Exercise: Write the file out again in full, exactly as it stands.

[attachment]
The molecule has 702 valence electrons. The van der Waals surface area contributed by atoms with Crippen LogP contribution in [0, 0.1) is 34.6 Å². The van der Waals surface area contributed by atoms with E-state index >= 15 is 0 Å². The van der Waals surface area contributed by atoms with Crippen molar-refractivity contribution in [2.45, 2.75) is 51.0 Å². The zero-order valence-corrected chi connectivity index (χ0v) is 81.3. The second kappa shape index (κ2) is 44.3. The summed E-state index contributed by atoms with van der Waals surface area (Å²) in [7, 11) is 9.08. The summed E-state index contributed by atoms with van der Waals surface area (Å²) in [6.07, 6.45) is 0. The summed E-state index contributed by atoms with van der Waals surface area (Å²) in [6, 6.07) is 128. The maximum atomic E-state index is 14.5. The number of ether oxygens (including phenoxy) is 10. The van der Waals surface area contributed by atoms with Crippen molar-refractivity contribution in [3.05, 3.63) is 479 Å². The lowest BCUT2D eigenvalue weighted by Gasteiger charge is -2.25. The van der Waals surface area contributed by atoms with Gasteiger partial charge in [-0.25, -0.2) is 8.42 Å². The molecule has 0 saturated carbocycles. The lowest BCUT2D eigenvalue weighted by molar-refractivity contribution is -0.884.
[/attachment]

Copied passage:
The molecule has 702 valence electrons. The van der Waals surface area contributed by atoms with Crippen LogP contribution in [0, 0.1) is 34.6 Å². The van der Waals surface area contributed by atoms with E-state index >= 15 is 0 Å². The van der Waals surface area contributed by atoms with Crippen molar-refractivity contribution in [2.45, 2.75) is 51.0 Å². The zero-order valence-corrected chi connectivity index (χ0v) is 81.3. The second kappa shape index (κ2) is 44.3. The summed E-state index contributed by atoms with van der Waals surface area (Å²) in [7, 11) is 9.08. The summed E-state index contributed by atoms with van der Waals surface area (Å²) in [6.07, 6.45) is 0. The summed E-state index contributed by atoms with van der Waals surface area (Å²) in [6, 6.07) is 128. The maximum atomic E-state index is 14.5. The number of ether oxygens (including phenoxy) is 10. The van der Waals surface area contributed by atoms with Crippen molar-refractivity contribution in [3.05, 3.63) is 479 Å². The lowest BCUT2D eigenvalue weighted by Gasteiger charge is -2.25. The van der Waals surface area contributed by atoms with Gasteiger partial charge in [-0.25, -0.2) is 8.42 Å². The molecule has 0 saturated carbocycles. The lowest BCUT2D eigenvalue weighted by molar-refractivity contribution is -0.884.